Friday, December 5, 2008

the satisfactions of the mad farmer

I don't know that I can really call myself a farmer. A gardener certainly. But farmer might be stretching it. If I were in a position to live off the fruits of my labors . . . well, I wouldn't live very long if I were in that position. But I do dream of it and maybe someday will be able to realize that dream. That agrarian blood runs deep in my veins. My maternal grandfather still lives, now in his late years, alone on his many acres in East Texas. And my father's line all began as farmers in the Heartland. So for those reasons, and many more, I have been in love with Wendell Berry and his earthy fabulous poems for decades. The land just sings through his poetry, and his love of that land is palpable.So today I bring you:

The Satisfactions of the Mad Farmer

Growing weather; enough rain;
the cow's udder tight with milk;
the peach tree bent with its yield;
honey golden in the white comb;

the pastures deep in clover and grass,
enough, and more than enough;

the ground, new worked, moist
and yielding underfoot, the feet
comfortable in it as roots;

the early garden: potatoes, onions,
peas, lettuce, spinach, cabbage, carrots,
radishes, marking their straight rows
with green, before the trees are leafed;

raspberries ripe and heavy amid their foliage,
currants shining red in clusters amid their foliage,
strawberries red ripe with the white
flowers still on the vines--picked
with the dew on them, before breakfast;

grape clusters heavy under broad leaves,
powdery bloom on fruit black with sweetness
--an ancient delight, delighting;

the bodies of children, joyful
without dread of their spending,
surprised at nightfall to be weary;

the bodies of women in loose cotton,
cool and closed in the evenings
of summer, like contented houses;

the bodies of men, able in the heat
and sweat and weight and length
of the day's work, eager in their spending,
attending to nightfall, the bodies of women;

sleep after love, dreaming
white lilies blooming
coolly out of the flesh;

after sleep, enablement
to go on with work, morning a clear gift;

the maidenhood of the day,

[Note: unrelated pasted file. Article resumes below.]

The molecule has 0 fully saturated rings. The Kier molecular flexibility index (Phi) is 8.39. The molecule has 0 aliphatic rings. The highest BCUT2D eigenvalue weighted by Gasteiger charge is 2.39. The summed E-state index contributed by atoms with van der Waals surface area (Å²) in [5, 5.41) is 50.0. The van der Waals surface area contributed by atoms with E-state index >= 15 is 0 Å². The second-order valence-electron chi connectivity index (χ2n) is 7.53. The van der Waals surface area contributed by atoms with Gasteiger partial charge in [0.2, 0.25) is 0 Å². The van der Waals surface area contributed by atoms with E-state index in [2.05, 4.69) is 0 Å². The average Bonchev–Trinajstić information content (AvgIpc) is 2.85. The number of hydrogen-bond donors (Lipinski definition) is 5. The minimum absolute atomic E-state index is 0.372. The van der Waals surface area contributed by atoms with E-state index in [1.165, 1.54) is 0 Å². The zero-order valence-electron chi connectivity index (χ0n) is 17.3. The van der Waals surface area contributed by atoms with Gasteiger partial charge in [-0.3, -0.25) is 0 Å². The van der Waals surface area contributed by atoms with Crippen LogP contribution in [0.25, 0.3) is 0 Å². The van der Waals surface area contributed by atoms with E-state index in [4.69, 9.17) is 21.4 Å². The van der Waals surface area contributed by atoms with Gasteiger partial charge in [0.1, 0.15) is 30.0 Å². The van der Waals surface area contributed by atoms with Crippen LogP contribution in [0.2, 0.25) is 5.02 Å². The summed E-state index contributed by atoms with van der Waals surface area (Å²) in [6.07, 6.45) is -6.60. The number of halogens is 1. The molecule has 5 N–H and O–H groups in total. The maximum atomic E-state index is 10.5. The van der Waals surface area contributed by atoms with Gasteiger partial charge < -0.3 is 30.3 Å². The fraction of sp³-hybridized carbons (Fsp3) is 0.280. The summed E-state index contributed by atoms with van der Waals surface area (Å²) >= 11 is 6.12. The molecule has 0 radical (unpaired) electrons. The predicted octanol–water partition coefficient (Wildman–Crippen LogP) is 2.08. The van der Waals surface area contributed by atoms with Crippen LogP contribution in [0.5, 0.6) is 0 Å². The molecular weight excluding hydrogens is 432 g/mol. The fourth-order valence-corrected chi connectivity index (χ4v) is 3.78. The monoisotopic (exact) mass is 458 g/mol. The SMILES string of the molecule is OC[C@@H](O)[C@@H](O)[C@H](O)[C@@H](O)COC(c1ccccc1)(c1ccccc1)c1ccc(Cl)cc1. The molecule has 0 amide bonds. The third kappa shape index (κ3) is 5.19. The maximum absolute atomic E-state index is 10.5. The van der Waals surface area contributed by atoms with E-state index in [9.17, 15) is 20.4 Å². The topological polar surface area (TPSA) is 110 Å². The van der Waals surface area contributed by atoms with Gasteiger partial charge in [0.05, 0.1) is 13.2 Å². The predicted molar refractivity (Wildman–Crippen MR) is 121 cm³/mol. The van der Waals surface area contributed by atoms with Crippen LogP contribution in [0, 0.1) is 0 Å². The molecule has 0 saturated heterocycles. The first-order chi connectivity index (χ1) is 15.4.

cobwebs unbroken in the dewy grass;

the work of feeding and clothing and housing,
done with more than enough knowledge
and with more than enough love,
by those who do not have to be told;

any building well built, the rafters
firm to the walls, the walls firm,
the joists without give,
the proportions clear,
the fitting exact, even unseen,
bolts and hinges that turn home
without a jiggle;

any work worthy
of the day's maidenhood;

any man whose words
lead precisely to what exists,
who never stoops to persuasion;

the talk of friends, lightened and cleared
by all that can be assumed;

deer tracks in the wet path,
the deer sprung from them, gone on;

live streams, live shiftings
of the sun in the summer woods;

the great hollow-trunked beech,
a landmark I loved to return to,
its leaves gold-lit on the silver
branches in the fall: blown down
after a hundred years of standing,
a footbridge over the stream;

the quiet in the woods of a summer morning,
the voice of a pewee passing through it
like a tight silver wire;

a little clearing among cedars,
white clover and wild strawberries
beneath an opening to the sky
--heavenly, I thought it,
so perfect; had I foreseen it
I would have desired it
no less than it deserves;

fox tracks in snow, the impact
of lightness upon lightness,
unendingly silent.

What I know of spirit is astir
in the world. The god I have always expected
to appear at the woods' edge, beckoning,
I have always expected to be
a great relisher of this world, its good
grown immortal in his mind.

from The Collected Poems of Wendell Berry, 1957-1982


Don't you just love the sun setting through this tangle of trees, and those fluttery golden leaves, and the rose parading itself along through late fall and into winter? As I took these, my one year old was rocking away in her tiny white rocker, too cute for words.

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